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Apple co-founder Steve Wozniak quits Facebook over data abuse scandal

Mark Zuckerberg claimed the #DeleteFacebook exodus has had "no meaningful impact" on the social network

Anthony Cuthbertson
Monday 09 April 2018 13:37 BST
Steve Wozniak waved goodbye to his 5,000 Facebook friends in order to better protect his personal data
Steve Wozniak waved goodbye to his 5,000 Facebook friends in order to better protect his personal data (Getty Images for Discovery)

Apple co-founder Steve Wozniak has left Facebook over concerns about how the social network is using his personal data.

Wozniak told USA Today that he would be willing to rejoin Facebook and even pay for the service if he was able to opt out of data-based advertising, though no such model currently exists.

“Users provide every detail of their life to Facebook,” Wozniak said. “Facebook makes a lot of advertising money off this. The profits are all based on the user’s info, but the users get none of the profits back.”

He added: "I was surprised to see how many categories for ads and how many advertisers I had to get rid of, one at a time. I did not feel that this is what people want done to them.

"Ads and spam are bad things these days and there are no controls over them. Or transparency."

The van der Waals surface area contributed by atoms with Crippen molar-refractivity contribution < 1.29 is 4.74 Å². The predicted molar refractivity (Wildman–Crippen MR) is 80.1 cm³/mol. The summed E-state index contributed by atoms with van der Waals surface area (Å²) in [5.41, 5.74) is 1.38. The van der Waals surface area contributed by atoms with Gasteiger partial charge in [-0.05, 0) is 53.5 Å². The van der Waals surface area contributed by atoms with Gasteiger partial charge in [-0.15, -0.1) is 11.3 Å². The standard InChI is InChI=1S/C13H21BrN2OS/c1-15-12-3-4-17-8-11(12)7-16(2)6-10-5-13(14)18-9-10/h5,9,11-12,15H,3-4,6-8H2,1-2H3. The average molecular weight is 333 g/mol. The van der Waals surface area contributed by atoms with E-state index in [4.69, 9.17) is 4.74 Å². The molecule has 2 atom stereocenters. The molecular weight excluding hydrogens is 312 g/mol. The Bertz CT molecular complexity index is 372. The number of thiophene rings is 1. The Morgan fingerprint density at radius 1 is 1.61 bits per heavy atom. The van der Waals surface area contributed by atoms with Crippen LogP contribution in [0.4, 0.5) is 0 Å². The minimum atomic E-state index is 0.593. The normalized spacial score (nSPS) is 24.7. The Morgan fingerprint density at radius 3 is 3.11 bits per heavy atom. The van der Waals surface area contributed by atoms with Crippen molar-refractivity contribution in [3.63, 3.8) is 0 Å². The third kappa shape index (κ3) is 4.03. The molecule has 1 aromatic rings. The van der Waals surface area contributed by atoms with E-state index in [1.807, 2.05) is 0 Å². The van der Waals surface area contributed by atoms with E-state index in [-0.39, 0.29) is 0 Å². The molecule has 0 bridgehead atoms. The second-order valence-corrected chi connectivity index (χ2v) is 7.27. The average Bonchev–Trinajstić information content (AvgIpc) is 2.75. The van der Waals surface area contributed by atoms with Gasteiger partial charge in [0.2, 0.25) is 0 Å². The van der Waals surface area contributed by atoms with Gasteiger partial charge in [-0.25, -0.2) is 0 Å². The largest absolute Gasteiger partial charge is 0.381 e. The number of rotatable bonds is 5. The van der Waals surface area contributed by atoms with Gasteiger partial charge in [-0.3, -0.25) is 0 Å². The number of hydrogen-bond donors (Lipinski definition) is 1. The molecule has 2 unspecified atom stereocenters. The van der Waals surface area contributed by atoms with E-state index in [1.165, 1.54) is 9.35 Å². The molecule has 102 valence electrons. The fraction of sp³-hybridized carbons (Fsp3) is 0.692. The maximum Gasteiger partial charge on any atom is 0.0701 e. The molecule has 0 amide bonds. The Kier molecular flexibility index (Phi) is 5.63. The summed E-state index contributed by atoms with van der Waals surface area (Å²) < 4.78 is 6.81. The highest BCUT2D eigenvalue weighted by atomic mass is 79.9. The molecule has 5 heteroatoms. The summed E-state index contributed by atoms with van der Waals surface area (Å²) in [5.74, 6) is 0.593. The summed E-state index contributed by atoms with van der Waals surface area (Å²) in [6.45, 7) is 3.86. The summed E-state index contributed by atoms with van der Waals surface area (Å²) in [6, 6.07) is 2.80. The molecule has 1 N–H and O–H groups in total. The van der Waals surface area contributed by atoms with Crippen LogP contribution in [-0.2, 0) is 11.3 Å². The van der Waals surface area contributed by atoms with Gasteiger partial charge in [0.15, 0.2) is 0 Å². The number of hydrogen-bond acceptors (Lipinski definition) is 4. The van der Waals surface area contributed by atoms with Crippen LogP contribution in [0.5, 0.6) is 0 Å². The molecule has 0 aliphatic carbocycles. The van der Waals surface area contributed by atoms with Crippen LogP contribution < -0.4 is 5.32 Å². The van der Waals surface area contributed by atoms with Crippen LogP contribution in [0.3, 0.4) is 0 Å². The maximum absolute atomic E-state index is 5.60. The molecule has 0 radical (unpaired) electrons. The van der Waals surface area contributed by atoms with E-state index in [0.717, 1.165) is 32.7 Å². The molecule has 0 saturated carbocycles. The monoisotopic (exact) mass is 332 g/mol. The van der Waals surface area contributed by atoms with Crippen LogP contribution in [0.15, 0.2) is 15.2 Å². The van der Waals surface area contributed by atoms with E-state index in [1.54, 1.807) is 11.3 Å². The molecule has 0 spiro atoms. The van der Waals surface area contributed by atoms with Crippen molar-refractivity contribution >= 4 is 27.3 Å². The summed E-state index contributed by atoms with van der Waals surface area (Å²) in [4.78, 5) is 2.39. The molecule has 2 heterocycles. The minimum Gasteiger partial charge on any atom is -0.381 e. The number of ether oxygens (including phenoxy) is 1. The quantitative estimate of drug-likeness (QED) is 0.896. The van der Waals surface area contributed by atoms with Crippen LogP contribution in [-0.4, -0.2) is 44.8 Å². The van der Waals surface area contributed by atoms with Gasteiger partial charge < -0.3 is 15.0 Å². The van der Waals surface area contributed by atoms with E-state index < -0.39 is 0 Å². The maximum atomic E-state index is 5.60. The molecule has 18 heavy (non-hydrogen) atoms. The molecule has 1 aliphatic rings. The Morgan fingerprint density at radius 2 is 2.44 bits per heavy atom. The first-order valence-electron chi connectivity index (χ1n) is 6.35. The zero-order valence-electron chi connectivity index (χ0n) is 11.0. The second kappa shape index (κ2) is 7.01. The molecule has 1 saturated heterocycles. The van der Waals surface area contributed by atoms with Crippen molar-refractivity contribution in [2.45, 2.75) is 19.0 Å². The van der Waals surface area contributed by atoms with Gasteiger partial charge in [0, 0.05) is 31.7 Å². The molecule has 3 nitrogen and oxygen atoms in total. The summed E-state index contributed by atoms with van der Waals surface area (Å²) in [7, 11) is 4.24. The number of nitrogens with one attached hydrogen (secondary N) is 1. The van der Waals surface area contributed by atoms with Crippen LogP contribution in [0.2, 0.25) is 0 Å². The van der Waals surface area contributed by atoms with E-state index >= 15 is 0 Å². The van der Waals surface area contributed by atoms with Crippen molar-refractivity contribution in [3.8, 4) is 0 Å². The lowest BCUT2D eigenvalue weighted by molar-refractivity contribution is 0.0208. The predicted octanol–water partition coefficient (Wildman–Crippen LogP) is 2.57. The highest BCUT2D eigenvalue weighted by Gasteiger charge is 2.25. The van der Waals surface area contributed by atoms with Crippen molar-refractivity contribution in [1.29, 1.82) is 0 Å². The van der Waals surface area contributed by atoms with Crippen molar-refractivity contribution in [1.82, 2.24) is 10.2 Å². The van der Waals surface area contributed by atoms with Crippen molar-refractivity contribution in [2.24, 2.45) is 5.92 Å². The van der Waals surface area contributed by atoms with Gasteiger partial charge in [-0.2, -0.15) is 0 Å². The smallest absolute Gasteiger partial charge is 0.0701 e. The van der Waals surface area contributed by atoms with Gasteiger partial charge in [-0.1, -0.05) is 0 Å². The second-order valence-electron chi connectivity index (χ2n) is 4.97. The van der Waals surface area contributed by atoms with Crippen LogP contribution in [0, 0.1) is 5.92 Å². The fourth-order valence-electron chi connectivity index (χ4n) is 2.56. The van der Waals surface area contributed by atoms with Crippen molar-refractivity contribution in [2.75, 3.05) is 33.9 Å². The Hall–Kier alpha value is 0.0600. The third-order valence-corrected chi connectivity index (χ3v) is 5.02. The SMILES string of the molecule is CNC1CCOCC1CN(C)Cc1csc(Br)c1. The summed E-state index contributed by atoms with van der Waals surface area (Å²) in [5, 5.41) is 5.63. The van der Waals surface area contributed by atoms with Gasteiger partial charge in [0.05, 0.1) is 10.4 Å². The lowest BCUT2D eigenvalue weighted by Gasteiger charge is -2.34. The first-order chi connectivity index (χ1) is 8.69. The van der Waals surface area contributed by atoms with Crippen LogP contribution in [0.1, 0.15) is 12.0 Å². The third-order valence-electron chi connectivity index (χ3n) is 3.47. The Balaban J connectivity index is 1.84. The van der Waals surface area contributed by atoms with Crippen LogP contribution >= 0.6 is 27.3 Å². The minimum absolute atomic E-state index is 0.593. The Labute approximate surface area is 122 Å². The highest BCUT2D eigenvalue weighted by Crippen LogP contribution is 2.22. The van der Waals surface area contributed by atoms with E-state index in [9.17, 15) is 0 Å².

Wozniak is the latest high-profile Facebook user to quit the social network following revelations that the UK-based firm Cambridge Analytica exploited data for political purposes.

Around 87 million Facebook users have been caught up in the scandal, all of which are set to be informed on Monday that the technology giant compromised their personal data.

In response to the data scandal, a #DeleteFacebook campaign began spreading across social media in March, with Silicon Valley luminary Elon Musk pulling the pages of two of his companies, Tesla and SpaceX.

Musk told users on Twitter that he didn’t realize the two firms had a presence on Facebook, adding that he had “literally never seen it even once.”

More than half a million people have also signed an open letter calling for Facebook CEO Mark Zuckerberg to treat privacy more seriously.

Some Facebook users are turning to more privacy-focussed social networks and messaging apps, though Mr Zuckerberg claims the exodus has not had a major effect on user behaviour or spending from advertisers.

“I don’t think there has been any meaningful impact we’ve observed,” Zuckerberg said.

“But look, it’s not good. Even if we can’t really measure a change in the usage of a product, or the business or anything like that, it still speaks to people feeling like this is a massive breach of trust and that we have a lot of work to do to repair that.”

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